thanks in advance for any advice.

You don't need the passport as long as you remember the dates of travel. Uscis will not ask you to send your passport or even present it at the interveiw. If they really wanna know when you left the country I'm sure they have that info somewhere on records :).

I have to disagree with the other responder. Everyone is asked to being their passport to the interview, except in extremely rare cases. If there has been a lot of travel, the interviewer will look through the passport to verify the dates of the stamps.

If the passport is lost, take the police report with you; that'll be fine. USCIS has access to the CBP database and can check your dates. Some applicants have posted on VJ that their interviewer pulled up all their trips on-screen during the interview. If that doesn't happen, the interviewer may take a few days to double check travel before approving the application, but this is unlikely. Do your best to find the exact dates of travel from the sources you mentioned and take those emails, receipts, and itineraries with you, but don't worry about them not being considered official proof. As I said, USCIS can find the exact dates if they want to. They will only care if you are close to the continuous residency or physical presence limits. In many cases they don't even open the passport at the interview because they already know there hasn't been much traveling.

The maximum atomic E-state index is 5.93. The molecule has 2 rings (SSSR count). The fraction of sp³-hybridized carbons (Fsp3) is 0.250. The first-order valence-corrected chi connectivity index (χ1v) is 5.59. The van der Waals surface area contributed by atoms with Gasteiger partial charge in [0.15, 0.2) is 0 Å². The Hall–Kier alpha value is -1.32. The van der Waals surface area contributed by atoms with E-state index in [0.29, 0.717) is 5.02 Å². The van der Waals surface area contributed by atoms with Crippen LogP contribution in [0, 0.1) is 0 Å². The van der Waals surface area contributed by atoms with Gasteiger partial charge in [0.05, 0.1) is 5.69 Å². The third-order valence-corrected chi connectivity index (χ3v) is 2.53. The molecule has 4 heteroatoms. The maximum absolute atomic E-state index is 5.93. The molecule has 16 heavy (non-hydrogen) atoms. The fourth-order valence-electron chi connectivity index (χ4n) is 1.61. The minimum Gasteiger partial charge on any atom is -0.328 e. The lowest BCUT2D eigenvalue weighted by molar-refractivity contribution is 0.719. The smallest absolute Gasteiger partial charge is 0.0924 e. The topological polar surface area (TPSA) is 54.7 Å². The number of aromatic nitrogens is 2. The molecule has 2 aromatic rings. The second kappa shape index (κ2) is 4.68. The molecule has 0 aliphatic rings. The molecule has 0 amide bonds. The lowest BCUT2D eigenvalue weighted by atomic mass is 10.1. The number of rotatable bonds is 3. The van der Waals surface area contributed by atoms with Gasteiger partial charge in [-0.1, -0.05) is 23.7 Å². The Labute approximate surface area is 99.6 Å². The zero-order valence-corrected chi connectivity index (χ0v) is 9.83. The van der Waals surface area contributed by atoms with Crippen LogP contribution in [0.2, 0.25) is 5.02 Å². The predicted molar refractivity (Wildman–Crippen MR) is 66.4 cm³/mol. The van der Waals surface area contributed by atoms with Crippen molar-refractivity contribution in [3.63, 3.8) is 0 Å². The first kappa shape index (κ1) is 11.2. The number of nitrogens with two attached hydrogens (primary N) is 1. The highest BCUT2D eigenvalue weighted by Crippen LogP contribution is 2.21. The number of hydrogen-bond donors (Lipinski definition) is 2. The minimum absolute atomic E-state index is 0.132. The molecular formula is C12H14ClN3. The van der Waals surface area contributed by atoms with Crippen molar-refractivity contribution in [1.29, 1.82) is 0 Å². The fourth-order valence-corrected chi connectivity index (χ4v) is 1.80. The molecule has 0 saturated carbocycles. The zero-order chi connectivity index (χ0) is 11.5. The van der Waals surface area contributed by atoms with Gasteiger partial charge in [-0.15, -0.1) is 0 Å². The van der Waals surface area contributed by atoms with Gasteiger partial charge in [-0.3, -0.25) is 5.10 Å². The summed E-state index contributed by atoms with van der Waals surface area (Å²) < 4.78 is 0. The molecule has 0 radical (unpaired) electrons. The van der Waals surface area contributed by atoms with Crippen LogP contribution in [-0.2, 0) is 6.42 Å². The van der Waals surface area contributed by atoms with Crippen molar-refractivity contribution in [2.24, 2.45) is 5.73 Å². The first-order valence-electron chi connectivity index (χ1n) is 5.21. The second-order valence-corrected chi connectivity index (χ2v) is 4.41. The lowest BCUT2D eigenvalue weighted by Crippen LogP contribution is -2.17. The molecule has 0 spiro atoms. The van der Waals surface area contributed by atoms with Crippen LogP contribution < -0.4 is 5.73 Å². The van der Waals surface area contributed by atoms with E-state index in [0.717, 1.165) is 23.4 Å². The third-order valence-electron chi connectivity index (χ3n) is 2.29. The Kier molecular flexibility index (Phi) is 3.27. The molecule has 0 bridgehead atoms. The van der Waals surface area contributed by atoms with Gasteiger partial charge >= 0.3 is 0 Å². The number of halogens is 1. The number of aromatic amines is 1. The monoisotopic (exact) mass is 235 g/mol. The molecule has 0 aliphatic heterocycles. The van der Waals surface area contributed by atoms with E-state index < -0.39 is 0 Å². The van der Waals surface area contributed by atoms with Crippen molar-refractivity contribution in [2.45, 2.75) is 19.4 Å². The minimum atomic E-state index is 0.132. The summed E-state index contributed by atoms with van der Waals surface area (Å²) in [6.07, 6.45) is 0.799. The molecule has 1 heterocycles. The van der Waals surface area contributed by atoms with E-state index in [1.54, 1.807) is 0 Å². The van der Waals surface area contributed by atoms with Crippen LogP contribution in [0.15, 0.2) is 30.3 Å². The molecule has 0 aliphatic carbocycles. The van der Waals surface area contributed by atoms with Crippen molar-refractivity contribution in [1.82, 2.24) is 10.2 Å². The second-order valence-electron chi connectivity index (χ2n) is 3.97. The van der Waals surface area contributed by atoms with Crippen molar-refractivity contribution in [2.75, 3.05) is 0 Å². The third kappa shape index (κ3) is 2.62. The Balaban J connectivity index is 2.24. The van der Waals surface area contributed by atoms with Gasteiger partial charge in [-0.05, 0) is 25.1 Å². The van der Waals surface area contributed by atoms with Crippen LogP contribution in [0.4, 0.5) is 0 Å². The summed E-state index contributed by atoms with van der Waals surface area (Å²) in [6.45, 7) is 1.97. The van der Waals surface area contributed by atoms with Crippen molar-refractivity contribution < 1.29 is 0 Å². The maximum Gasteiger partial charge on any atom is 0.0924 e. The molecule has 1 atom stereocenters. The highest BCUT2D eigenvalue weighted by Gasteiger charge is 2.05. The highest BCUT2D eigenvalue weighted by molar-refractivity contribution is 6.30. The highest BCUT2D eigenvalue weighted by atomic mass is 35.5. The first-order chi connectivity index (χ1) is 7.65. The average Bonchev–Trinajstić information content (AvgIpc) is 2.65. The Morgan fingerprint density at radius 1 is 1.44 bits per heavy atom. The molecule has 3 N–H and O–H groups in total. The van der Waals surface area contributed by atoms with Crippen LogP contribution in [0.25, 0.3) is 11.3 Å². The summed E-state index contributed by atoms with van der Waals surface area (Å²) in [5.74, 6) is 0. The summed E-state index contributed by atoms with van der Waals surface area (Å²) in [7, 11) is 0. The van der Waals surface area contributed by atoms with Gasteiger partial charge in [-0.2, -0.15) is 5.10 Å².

For a review of each step of my N-400 naturalization process, from application to oath ceremony, please click here.

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Just let him take the police report and itinerary print out. They can pull his travel record with a click of button, don't worry about it.


AOS

day 1 -- 04/11/2012-- package sent to Chicago

day 2 -- 04/12/2012-- package was received.

day 43-- 05/23/2012-- Notice for an interview is received for 06/26 @ 2pm

day 63-- 06/12/2012-- Received a Text & email for an update- Card production EAD/AP

day 77-- 06/26/2012-- interview / approved on the spot.

day 86-- 07/05/2012-- Received my GC in the mail.

ROC

day 1 -- 04/07/2014 -- ROC Package delivered to VSC

day 16 -- 04/23/2014 -- Walk-in Bio.

day 197 -- 10/20/2014-- Approval Letter received dated 10/16/2014

day 202 -- 10/25/2014-- GC received

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on a side note - we were asked To bring the expired passports, which we can not as it is requirement of our country to return the passport once we pick up the new one. We hope this will not be a problem to prove the travel as we have exact travel dates for the last 5 years.

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on a side note - we were asked To bring the expired passports, which we can not as it is requirement of our country to return the passport once we pick up the new one. We hope this will not be a problem to prove the travel as we have exact travel dates for the last 5 years.

This shouldn't be a problem. USCIS can pull all your travel dates if they want them.

Many countries don't return an expiring passport when you apply for a new one and many people don't hang on to their old passports.


For a review of each step of my N-400 naturalization process, from application to oath ceremony, please click here.